President Dan Hanson said, “When we talk about student engagement at Peru State, we are referring to active participation in relevant learning activities. We want our students to have the opportunity to experience learning in new and unique ways. The SEE mini grants are a way to encourage creativity and innovation in teaching, thereby enhancing the student learning experience.”
The SEE Initiative arose out of the college’s Sesquicentennial Strategic Plan; the first transformational goal is ‘Excellence through Essential Engagement.’ Strategies associated with that goal include enhancing the student experience through distinctive engagement, fostering engaged learning and achievement through proven best practices, and creating a dynamic learning environment for the campus community focused on professional development and technology.
Proposals, which were submitted as part of a competitive peer-reviewed process, were required to feature an unusual opportunity for student engagement. Those that demonstrated an effective application of educational best practices, the development of critical thinking capacity, and that had the potential to impact the college’s second strategic goal of ‘increased prominence’ were particularly valued. Project areas included stipends to develop new and unusually engaging courses, field experiences, the acquisition of new equipment or simulation software, and service learning community initiatives, among others.
Crook said, “The proposals put forth by me and my colleagues take a creative approach to engaging students in infrequent events, like the Presidential Inauguration. That particular field experience presents an extraordinarily rare opportunity for Peru State students to be in the midst of an historic event as it occurs and analyze the politics, sociology and psychology that play into such a nationally important event.”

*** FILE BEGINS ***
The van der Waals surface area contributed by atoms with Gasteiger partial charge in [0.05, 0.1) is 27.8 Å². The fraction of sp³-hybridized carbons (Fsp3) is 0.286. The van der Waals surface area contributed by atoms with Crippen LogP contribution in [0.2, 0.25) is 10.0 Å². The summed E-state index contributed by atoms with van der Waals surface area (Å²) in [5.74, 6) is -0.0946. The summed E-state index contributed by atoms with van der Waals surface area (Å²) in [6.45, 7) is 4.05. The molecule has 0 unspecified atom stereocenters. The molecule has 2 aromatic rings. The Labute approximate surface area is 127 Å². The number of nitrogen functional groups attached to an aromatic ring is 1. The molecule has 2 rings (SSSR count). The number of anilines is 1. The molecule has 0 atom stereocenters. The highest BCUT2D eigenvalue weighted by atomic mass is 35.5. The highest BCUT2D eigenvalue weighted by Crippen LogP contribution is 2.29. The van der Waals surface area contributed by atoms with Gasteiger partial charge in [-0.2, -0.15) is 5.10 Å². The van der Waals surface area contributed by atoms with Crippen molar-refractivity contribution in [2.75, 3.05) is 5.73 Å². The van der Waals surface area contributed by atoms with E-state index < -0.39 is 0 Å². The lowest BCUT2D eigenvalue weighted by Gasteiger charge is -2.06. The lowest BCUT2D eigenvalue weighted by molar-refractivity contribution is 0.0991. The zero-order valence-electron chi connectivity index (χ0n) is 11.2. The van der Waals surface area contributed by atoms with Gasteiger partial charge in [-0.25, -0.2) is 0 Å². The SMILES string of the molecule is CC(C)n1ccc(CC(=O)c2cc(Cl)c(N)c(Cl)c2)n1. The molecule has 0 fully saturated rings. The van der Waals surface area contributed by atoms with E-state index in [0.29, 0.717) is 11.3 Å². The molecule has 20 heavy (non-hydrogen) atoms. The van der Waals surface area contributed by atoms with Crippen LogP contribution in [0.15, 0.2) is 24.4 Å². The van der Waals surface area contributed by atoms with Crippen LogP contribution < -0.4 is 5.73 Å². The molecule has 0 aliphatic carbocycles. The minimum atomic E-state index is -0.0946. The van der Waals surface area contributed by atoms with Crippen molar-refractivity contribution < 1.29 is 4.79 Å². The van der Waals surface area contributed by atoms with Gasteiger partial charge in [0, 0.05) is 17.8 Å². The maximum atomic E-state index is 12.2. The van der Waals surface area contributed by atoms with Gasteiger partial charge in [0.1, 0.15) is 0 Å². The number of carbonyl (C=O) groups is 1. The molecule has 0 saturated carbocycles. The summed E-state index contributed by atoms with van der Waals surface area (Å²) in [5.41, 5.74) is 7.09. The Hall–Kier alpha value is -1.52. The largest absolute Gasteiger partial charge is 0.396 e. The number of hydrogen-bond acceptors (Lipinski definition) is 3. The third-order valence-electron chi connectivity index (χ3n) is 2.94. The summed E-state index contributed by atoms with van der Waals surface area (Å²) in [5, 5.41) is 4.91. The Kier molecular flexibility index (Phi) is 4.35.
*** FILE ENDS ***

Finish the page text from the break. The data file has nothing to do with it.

Students who will attend the events expressed their enthusiasm and appreciation.
Stoner said, “Going to Washington, D.C., is something any American or fan of history should strive for. We should take in our culture and see where our founding father's minds worked and collaborated to make this great country. I believe that seeing the Declaration of Independence, the monuments and paying respects to those who lived their lives so we may be free will be very touching. I appreciate the opportunity that Peru State is providing as it fulfills a dream of mine.”
Shissler said, “What I am most looking forward to, as a social science major and general history buff is the chance to see some of the most famous places in our nation’s history, namely the Smithsonian Institute and the monuments on the Capitol Mall. Reading about a historical site or event is great, but it becomes so much more when you have the experience of being in the place that history was made. The part of the trip that I think will have the most impact on me personally is getting to experience a Presidential Inauguration in person. I, like many other people, have watched previous ceremonies on television, but it is a truly life-altering experience to witness one in our nation's capitol. I look forward to the pomp and circumstance of the whole affair.”